Gary Oldman

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A portrait that was an opportunity of a lifetime, as he puts it. The actor spent more than 200 hours in the makeup chair to become the iconic British politician Winston Churchill, and at the film’s end had carried around half of his body weight with the prosthetics that added 10 pounds each day.

An admirer of Don Quixote, he confesses his passion for the Spanish culture and not just that, two of his sons are bilingual in Spanish and English

Question: You’re getting great marks for this film. Could you tell you were onto something good? 

Answer: Yeah, yeah. There’s so much of it that is beyond your reach, out of your control. Yeah, you can hopefully be doing the best you can do at the time in the given circumstances, and it really depends what the vision of the director is, how he puts it together, what takes he uses, how he cuts it, the rhythm. Within the performance you can engineer it to a point. I’ve been in things where I thought the end result would have been better than it ended up. So you never really know. With this one, I at least knew that Joe Wright, we had a good story to tell.

Q: So many actors have played Churchill, and he’s a larger-than-life figure. Was there any hesitation about taking him on?

A: Well, in the taking on of a part like this, he is arguably the greatest Briton who ever lived. Many people believe that. And he is such an iconic figure, not only in what he achieved and he wrote, but also in the way he looked, and as you say, there are many great people who have walked in those shoes. So yeah, there’re dragons that you have to slay before you commit to it.

In some respects I’ve been there before. Because when we did “Tinker Tailor Soldier Spy,” I was asked to take on George Smiley — forever the image of George Smiley is the wonderful Sir Alec Guinness. That was another one. You were walking on very dangerous ground (laughs). But in that, in saying yes to it, you don’t want to be influenced by those other actors, so all of that really got pushed to one side and I just focused on my Churchill, my interpretation of the man. As I read about him and I watched some of this old newsreel footage, I realized this was not a man who was a tired, drunken 65-year-old, but a 65-year-old who was dynamic and had energy and had a real lust for life and a sparkle in his eye.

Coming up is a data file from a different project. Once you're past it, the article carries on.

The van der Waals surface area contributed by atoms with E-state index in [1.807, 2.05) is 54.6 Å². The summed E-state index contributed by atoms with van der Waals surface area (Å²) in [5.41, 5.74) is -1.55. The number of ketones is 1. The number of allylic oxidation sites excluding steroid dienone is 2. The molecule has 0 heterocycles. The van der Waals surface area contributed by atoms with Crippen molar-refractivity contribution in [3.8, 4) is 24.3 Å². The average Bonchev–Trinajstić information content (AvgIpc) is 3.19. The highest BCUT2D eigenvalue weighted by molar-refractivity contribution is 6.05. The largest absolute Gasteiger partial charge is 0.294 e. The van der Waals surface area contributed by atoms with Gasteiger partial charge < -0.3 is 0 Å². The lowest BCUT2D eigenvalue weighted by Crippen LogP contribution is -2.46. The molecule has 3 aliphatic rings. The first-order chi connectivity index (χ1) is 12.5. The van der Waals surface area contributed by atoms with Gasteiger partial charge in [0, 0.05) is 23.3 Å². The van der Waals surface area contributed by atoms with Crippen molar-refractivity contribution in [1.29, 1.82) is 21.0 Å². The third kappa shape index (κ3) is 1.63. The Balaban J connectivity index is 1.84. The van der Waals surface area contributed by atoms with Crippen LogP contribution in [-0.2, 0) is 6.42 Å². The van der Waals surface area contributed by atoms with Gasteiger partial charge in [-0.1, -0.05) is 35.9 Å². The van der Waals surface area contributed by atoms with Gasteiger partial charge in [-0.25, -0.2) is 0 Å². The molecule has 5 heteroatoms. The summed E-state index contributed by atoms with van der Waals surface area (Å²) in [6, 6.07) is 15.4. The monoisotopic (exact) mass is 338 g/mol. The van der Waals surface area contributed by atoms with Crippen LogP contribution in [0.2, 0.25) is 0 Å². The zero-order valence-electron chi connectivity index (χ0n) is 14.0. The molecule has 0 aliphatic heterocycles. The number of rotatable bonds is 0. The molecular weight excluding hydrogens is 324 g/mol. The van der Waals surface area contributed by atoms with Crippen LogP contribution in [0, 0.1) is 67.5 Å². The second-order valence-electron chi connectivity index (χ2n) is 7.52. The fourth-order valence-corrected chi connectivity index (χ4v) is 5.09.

Q: What does it mean for you to win, finally, an Oscar?

A: Winning an Oscar for this role has a special meaning because I have done it interpreting who can be one of the best prime ministers that England has had in its history. Winning to play Winston makes it doubly special. Doing it in this company of actors has been an unforgettable experience, one of the best in my career.

Q: You are one of the actors most admired by the new generations

A: One of the lessons I learned when I went to the movies when I was young, and I admired; Peter O'Toole, Peter Sellers or Alec Guinness, my heroes, is that we are all links in a chain. Timothee Chalamet is a charming child with immense talent to whom I told him tonight not to worry because we will see him nominated again. This is my last chance, but he has many ahead

Q:  You are such a talented actor, are you good with foreing languages?

A: I am triying to learn some Spanish, and I’m picking things here and there but have a thick accent, because you need to learn languages young! My kids speak Spanish perfectly. I’ve being many times in Spain, love it

Q: Any Spanish author that you like

A: Don Quixote is one of my favorite characters of all times. I identify more with the characters than the writers, and Don Quixote is one of the best characters ever written

Q: Churchill was a great writer, and it’s fun to see how that process works — him thinking and speaking and his secretary writing it all down.

A: That’s how he did it and indeed many of the books (he wrote) he would dictate. Then they would go type it all up, then he would look at it and rewrite. Then he would dictate more. He would do it like that.

Q: If Winston Churchill were alive today, what advice do you think he would give to the leaders of the world?